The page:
Branch demise arguments incorrectly assume no change to their use.

By January 13, 2015Retail in the Know

new growthRemember how the US railroad business thought they were in the railroad business and didn’t realize they were in the transportation business? They still haven’t recovered. Banks, especially community banks, certainly realize they are no longer in the bank transaction business. So what business are they in? Oh, the possibilities!

What is definitely in demise is the use of branches for traditional transactional banking. To say that this is all banks can do in a branch is a sad prejudice against a business with centuries of experience and hundreds of thousands of employees.

Let’s do an inventory of what banks have in their branch networks to work with:

  • Locations. Branches are located in the center of cities and towns across the nation. If the school of branch demise assumes that the entire mainstreet business community will collapse as everyone digs into their sofas to surf the net, then okay. But until that happens, branches are sitting pretty, many in areas that are becoming more vibrant, not less. 100 years from now, if you don’t think people will gather and do things in city and town centers, then you are missing a fundamental feature of human behavior.
  • Connections. Banks have a direct link to businesses, families, and individuals. In fact, banks have not unwrapped this prize – their communications are one to one, with little efforts to amplify C2C, C2B, or B2B relationships. Now would be a great time. Think of the businesses that had nothing BUT relationships, and then decided to mine them. Facebook was initially designed to check out girls at Harvard. But when Zuckerberg saw how many people joined the fun, he created a business around the network, not around girl watching.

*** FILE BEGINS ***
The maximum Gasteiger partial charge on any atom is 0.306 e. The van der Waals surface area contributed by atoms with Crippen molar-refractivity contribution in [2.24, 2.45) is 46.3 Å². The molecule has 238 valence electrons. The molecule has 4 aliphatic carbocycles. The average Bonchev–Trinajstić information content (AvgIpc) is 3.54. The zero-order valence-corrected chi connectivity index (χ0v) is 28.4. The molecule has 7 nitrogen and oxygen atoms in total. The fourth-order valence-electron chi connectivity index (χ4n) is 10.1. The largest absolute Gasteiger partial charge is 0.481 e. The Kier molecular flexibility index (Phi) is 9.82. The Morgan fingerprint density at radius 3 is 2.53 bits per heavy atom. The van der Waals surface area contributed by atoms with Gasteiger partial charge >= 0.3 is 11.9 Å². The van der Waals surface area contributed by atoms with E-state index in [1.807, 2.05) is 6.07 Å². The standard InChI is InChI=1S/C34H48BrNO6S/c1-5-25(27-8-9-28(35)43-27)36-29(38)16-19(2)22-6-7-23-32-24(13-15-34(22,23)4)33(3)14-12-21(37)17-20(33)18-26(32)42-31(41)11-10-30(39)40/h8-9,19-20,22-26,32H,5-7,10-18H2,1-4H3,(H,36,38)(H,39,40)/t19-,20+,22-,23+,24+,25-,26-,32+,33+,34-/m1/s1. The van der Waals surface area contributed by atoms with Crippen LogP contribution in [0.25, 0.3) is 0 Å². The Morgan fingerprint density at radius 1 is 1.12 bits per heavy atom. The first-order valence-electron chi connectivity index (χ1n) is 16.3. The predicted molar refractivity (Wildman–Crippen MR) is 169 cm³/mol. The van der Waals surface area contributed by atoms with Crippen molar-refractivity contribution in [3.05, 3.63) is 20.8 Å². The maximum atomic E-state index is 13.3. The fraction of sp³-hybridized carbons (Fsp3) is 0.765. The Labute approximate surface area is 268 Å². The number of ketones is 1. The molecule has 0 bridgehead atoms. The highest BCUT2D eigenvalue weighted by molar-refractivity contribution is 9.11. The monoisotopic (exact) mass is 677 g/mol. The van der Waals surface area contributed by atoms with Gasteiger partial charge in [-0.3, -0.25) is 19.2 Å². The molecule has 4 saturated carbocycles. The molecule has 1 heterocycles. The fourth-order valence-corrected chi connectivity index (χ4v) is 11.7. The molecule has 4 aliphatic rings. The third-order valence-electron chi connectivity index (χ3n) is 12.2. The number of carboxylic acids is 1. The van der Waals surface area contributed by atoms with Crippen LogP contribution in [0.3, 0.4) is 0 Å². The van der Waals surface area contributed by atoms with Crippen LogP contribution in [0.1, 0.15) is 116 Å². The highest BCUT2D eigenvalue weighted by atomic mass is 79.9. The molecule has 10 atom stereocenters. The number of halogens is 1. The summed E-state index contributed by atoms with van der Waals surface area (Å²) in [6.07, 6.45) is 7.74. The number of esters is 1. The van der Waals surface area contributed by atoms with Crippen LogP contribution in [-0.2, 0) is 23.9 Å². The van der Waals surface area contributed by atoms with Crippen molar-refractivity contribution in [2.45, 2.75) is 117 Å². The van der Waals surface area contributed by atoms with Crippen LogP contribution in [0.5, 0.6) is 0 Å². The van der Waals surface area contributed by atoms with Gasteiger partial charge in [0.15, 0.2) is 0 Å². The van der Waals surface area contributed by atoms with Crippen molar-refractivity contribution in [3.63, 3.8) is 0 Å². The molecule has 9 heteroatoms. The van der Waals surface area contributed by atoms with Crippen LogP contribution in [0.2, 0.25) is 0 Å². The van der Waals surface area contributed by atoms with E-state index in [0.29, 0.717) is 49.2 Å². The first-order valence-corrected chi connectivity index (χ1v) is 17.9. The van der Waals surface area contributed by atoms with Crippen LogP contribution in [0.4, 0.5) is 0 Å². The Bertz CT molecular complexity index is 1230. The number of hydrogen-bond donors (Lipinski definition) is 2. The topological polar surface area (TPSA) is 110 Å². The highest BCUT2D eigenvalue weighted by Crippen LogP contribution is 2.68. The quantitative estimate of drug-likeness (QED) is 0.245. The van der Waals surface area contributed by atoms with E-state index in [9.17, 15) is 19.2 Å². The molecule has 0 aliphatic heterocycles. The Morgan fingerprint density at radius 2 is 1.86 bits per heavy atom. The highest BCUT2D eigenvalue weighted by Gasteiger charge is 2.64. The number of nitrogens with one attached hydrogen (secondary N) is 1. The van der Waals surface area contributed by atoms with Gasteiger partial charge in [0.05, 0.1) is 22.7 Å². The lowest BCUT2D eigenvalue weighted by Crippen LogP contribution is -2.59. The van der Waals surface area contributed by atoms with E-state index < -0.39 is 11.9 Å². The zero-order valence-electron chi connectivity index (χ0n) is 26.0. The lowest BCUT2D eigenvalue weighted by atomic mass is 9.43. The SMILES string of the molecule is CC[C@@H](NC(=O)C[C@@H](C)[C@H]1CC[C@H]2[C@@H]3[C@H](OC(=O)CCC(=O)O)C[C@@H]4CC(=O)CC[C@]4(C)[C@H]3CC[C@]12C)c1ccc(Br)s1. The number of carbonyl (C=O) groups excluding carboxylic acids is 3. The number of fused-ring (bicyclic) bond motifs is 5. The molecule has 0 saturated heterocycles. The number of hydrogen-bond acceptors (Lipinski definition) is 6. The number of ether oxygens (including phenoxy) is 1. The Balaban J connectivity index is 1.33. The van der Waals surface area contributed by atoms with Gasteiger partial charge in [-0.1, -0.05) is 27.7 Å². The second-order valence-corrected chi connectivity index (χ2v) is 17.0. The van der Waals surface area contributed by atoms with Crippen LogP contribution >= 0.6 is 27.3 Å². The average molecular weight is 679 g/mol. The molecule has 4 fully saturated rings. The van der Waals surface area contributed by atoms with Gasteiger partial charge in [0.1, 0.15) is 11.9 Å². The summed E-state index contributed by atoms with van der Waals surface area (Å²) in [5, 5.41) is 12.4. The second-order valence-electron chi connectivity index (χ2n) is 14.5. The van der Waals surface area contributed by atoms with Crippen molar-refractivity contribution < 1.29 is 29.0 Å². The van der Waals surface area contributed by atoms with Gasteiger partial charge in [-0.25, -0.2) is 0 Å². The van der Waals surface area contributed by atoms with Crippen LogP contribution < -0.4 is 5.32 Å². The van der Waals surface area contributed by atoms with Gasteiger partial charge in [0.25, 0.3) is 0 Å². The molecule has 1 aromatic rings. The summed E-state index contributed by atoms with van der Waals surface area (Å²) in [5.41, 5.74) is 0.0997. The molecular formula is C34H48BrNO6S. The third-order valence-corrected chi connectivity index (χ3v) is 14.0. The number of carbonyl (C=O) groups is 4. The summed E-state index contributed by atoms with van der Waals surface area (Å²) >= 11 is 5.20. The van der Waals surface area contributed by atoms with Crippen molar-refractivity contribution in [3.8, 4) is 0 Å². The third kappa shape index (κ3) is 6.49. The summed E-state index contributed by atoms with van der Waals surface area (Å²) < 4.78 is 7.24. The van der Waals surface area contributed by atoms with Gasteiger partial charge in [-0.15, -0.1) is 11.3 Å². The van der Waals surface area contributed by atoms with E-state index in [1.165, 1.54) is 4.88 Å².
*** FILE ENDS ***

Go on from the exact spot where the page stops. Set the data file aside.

• On the ground people. Sure, businesses may not need as many people on the ground these days, but how opportune to think there are already good people, well trained, finance oriented employees who actually live in the area, ready for new direction.

Can you imagine? Think of how an entrepreneur would look at this – you’re asked to start a company, and are given an infrastructure, a customer base, and the people to run it. Anyone who has started a business knows that the idea is only a small part of a new business because these very obstacles have to be overcome. Not banks. It’s all there, wrapped in a bow, waiting to be opened. All they need is the idea.

What could they do? This is the question bank boards, managers, staff, and stockholders should be asking, and hopefully (and probably) are. If ideas are slow to come, here are a few to start the juices flowing:

  1. Entrepreneur center.
  2. Specific industry, special services center.
  3. Mainstreet Retail Shop Center, including help from startup, through customer acquisition, to efficiency, and to sellout.
  4. International Trade center for small business.
  5. Center for financial studies around local growth.
  6. Center for web based businesses.
  7. Center for women in business.
  8. Center for senior financial independence.
  9. Center for Buy Local and Community Vibrancy.
  10. Center for financial competency for youth.
  11. Center for Immigrant Run Businesses.
  12. Center for leadership excellence.

Oh – and no one said a branch has to do just one thing …

Photo Credit © Can Stock Photo Inc. / andreykuzmin